I use some of this stuff only in the studio and some come with me to every gig. There are some lifesavers in there that may be useful for you to consider…
Feel free to comment with your essential recommendations!
Markbass Bass Keeper Strap
This is my favourite accessory of all! It’s so simple but useful. I strap it to the side of my stacked combo and it holds my bass flat against the mini stack. For most gigs I love gear that is lightweight and packed easily. If you want something compact and easy to pack that will hold your bass safely then get one of these.
TC Electronic PolyTune Clip
I use this live and in the studio. They are accurate and allow you to tune silently. The Snark tuners are a great cheaper alternative. It’s easy to use and saves having to setup a pedal tuner.
Tony Levin Funk Fingers
Made famous by the great Tony Levin these are attached to your fingers via straps and allow you to essentially drum on the strings. The result is an aggressive, unique sound.
Barker Bass Mute
You can (and probably should) make something like this yourself but I was just feeling lazy. You can use a household sponge and/or foam. One of these tucked under the strings by the bridge creates a really cool muted sound. In fact early Fenders had something similar under the bridge covers, contributing to a sound that was on many, many hits from the 60s onwards. That sound is still great for many applications especially in Hip Hop. I don’t think Barker Bass is around anymore so make your own!
Gruv Gear FretWraps
You wrap these handy gizmos around the neck of your bass by the headstock. They come in different sizes and are especially useful for taming unwanted open string noise when slapping. I’ve used these in the studio when I need a clean and pristine sound. They give you the confidence to go for it a bit more without worrying too much about those pesky open strings.
Music Nomad F-ONE Fretboard Oil Cleaner and Conditioner
I own a variety of basses with different necks – maple, rosewood, wenge and ebony. This stuff is safe to use on all (not all fretboard cleaners are safe to use on certain woods).
Dr.Duck’s Ax Wax & String Lube
Great cleaner for your bass and contains no nasty stuff to harm your precious instrument. Also has a great name.
Servisol Super 10
The correct stuff to use to clean crackly pots and switches.
Comfort Strapp Bass Guitar Strap
Make sure you buy a comfortable strap for those long sets. Something like this that has a wide strap and distributes the weight evenly. I actually also use wide Levy’s leather straps but, whatever you go for, it’s worth the money getting one that you find comfortable.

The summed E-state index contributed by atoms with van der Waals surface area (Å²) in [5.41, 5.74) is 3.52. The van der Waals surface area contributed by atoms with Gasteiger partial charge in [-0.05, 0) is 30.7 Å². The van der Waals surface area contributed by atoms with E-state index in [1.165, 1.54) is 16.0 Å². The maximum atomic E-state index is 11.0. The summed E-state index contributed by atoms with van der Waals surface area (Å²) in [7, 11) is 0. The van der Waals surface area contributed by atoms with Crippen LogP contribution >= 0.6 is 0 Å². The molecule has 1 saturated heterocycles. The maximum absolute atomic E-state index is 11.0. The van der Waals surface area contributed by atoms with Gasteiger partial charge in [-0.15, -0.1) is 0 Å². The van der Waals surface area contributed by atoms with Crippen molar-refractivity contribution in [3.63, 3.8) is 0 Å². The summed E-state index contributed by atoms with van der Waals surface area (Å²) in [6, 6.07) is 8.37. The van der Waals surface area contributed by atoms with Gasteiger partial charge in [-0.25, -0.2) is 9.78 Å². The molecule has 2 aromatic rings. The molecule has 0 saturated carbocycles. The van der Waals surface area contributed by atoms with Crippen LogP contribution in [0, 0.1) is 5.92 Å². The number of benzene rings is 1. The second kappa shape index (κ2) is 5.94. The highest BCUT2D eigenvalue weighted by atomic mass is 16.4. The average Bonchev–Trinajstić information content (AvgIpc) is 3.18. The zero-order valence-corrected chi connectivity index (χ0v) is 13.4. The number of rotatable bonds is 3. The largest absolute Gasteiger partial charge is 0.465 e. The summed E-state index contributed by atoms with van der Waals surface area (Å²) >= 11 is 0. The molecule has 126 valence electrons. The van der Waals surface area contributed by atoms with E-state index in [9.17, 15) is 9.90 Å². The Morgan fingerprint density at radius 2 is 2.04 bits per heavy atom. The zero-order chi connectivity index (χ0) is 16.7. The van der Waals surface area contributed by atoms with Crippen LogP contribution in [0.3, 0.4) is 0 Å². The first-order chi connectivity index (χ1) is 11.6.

Jim Dunlop Straplok
I’ve used many different brands’ versions and I find these to be the best and have them on all my basses. You need to fit some of the parts onto your strap which can then only be used with bass with Dunlop Straploks. But, if you forget that strap you can still use a normal strap in the usual way. The two other locking systems I have used both failed resulting in falling basses! These have never ever let me (or my bass) down.
Jim Dunlop Dunlop 462P.73
The great Bobby Vega uses these so I do too. I actually have a large collection of different materials and widths because they do sound different but I do like these. Get a variety of brands/widths and materials as they really do alter the tone albeit often in a subtle way.
StageTrix Setting Saver
Does exactly what it says. Easily removable green fluorescent ink that can be used on pedals, rack gear, amps etc to save the setting you want. You can then see what you’re doing on a darkened stage.
Probably the most important of all. Hearing problems are no joke and it is worth investing in a good set of plugs. I use these ones by ACS and they cost over £100 including getting the custom moulds done. I wish I had these earlier as I developed tinnitus at the age of 21 due to loud rehearsals and no ear protection. Not fun.
They just bring the volume down without you losing too much definition. When using earplugs it’s a great idea to start playing with them in, as putting them in afterwards can disorientate you a little. The perceived drop in volume can freak you out a bit if you don’t start with them in.
If you consider how important your ears are as a musician then it’s not much to ask to fork out for a decent pair of plugs. Think how much you spend on pedals and amps – the very things that damage your ears!
However, a budget set will be fine and there are loads that do a great job (just without the excellent fit of a custom set).
These Isolates from Flare Audio are good.